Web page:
Chinese President Xi Jinping has signed a directive allowing for “non-war” uses of the military – raising concerns it could pave the way for an invasion of Taiwan that would be labelled a “special military operation” instead of a war, just as Russia has done in Ukraine.
The directive, which comes into effect on Wednesday, provides “the legal basis for troops to carry out military operations other than war”, state media reported.
Xinhua news agency did not publish the order in full but said the document aims to maintain “national sovereignty … regional stability and regulating the organization and implementation of non-war military operations” alongside objectives such as providing disaster relief and humanitarian aid abroad.
The move comes amid heightened tensions with Taiwan, a self-ruled democracy that China sees as a breakaway province. China’s ruling Communist Party has never governed Taiwan, but Mr Xi, who is seeking an unprecedented third term in office, has made China’s stated “re-unification” with Taiwan part of his public mission.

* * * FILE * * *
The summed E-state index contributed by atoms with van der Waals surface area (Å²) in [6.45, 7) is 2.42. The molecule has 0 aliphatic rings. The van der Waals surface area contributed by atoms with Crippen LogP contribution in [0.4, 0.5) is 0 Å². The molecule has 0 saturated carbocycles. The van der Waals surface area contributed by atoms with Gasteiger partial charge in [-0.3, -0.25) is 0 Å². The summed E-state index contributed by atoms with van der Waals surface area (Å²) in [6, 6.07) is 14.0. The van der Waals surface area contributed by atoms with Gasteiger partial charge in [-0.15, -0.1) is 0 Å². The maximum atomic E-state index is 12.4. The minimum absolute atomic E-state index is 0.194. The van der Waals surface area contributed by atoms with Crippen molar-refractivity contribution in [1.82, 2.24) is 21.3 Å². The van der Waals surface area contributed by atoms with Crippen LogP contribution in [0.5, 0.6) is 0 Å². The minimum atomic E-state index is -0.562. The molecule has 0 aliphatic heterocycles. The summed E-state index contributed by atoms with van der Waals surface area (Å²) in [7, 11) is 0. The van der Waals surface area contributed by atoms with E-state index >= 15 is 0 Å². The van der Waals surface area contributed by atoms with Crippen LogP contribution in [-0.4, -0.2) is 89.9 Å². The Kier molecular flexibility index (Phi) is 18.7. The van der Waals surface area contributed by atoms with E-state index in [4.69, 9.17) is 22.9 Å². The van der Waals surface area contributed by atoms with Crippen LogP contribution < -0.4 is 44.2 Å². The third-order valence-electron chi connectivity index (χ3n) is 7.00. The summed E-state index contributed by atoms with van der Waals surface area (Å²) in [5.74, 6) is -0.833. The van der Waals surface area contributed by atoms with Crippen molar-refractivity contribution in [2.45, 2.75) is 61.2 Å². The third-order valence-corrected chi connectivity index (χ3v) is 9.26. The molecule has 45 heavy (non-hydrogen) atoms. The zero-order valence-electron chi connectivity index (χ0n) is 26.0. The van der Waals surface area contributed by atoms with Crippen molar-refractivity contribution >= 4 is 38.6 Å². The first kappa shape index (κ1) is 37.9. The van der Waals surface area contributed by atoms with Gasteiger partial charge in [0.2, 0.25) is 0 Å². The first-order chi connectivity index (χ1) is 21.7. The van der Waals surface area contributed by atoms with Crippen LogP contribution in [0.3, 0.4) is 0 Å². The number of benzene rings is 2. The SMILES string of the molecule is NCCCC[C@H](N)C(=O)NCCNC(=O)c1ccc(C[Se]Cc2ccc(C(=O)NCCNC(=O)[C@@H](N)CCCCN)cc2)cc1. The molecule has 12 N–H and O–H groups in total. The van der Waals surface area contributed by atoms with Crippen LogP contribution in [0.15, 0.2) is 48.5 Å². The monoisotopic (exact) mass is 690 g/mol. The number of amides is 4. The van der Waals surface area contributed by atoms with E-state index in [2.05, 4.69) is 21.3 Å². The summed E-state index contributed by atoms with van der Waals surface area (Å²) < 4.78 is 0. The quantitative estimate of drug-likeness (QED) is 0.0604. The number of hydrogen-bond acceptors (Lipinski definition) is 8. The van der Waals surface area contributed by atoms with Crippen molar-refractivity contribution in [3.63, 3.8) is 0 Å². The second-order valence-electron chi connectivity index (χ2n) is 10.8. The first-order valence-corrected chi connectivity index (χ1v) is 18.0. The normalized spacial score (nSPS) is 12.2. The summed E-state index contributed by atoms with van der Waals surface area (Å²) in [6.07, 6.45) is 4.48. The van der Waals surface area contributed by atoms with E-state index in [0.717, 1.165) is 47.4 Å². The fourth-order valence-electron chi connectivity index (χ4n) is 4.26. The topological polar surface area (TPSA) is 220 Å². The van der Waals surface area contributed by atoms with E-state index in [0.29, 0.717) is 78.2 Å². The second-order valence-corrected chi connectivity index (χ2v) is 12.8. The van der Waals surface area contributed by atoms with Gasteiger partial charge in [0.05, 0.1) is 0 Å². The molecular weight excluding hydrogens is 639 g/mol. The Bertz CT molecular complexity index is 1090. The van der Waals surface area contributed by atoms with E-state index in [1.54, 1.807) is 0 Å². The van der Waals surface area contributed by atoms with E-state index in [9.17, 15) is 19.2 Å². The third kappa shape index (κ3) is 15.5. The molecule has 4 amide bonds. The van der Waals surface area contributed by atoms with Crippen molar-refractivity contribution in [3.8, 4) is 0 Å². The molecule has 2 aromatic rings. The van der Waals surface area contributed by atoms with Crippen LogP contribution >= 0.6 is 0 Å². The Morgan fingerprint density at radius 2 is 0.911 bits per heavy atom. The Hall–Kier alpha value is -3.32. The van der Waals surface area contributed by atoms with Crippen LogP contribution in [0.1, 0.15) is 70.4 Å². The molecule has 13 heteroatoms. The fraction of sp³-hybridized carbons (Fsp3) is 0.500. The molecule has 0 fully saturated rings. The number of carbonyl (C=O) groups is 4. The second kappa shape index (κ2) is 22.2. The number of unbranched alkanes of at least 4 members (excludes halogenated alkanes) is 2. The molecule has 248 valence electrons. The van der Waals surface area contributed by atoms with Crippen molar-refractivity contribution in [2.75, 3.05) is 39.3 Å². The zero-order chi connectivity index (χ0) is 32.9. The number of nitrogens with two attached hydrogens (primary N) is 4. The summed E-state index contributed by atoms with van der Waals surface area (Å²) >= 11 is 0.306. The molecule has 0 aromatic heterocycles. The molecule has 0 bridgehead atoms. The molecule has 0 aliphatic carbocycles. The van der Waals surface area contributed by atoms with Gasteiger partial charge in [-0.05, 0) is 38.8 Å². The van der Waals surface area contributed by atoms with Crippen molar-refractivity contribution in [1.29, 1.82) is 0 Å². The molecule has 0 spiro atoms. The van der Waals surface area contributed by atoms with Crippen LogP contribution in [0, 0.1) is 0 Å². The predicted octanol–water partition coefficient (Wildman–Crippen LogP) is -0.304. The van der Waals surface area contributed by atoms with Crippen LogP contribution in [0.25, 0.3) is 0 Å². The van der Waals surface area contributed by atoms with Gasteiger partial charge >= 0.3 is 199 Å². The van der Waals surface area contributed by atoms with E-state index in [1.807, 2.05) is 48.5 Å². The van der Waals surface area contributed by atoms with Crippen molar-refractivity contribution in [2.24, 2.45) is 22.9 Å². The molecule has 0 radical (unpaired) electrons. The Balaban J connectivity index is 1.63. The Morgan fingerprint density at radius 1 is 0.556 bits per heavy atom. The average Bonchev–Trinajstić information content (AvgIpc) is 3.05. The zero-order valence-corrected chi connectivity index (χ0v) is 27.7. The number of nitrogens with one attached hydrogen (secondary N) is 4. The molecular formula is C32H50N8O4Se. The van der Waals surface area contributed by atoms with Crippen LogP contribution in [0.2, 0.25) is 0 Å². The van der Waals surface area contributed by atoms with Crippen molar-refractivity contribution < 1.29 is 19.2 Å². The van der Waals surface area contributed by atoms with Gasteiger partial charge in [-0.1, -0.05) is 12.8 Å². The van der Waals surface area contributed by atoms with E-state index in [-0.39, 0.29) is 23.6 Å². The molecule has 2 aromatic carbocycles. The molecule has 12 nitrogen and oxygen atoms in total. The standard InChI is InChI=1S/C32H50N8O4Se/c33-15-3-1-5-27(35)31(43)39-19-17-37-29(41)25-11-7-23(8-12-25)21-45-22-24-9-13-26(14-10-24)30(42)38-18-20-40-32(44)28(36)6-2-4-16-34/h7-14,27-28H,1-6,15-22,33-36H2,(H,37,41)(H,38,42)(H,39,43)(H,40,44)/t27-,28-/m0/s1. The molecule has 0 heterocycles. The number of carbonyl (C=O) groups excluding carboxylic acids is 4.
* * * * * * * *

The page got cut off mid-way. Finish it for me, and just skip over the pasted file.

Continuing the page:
The military directive “has political implication toward Taiwan,” said Wu Qiang, a political analyst in Beijing.
“The reunification with Taiwan is one of the basics of why Xi will go on to a third term,” he said, adding that the directive is the latest step in China’s effort to outline what its strategy will be on Taiwan during Mr Xi’s third term in office.
Although the Taiwanese government says it has seen no signs of an impending invasion, China has flown warplanes near the island almost daily for the past few months and China’s defence minister Wei Fenghe said recently that Beijing would “not hesitate to start a war” if Taiwan declared independence.
Tensions have also flared against the backdrop of Russia’s invasion of Ukraine and following US officials’ conflicting statements about the role Washington would play in a potential conflict.
US President Joe Biden last month appeared to break decades of policy tradition when he said that Washington would defend Taiwan militarily if it was attacked by China. But the White House has since said its policy of “strategic ambiguity” over whether or not it would intervene had not changed.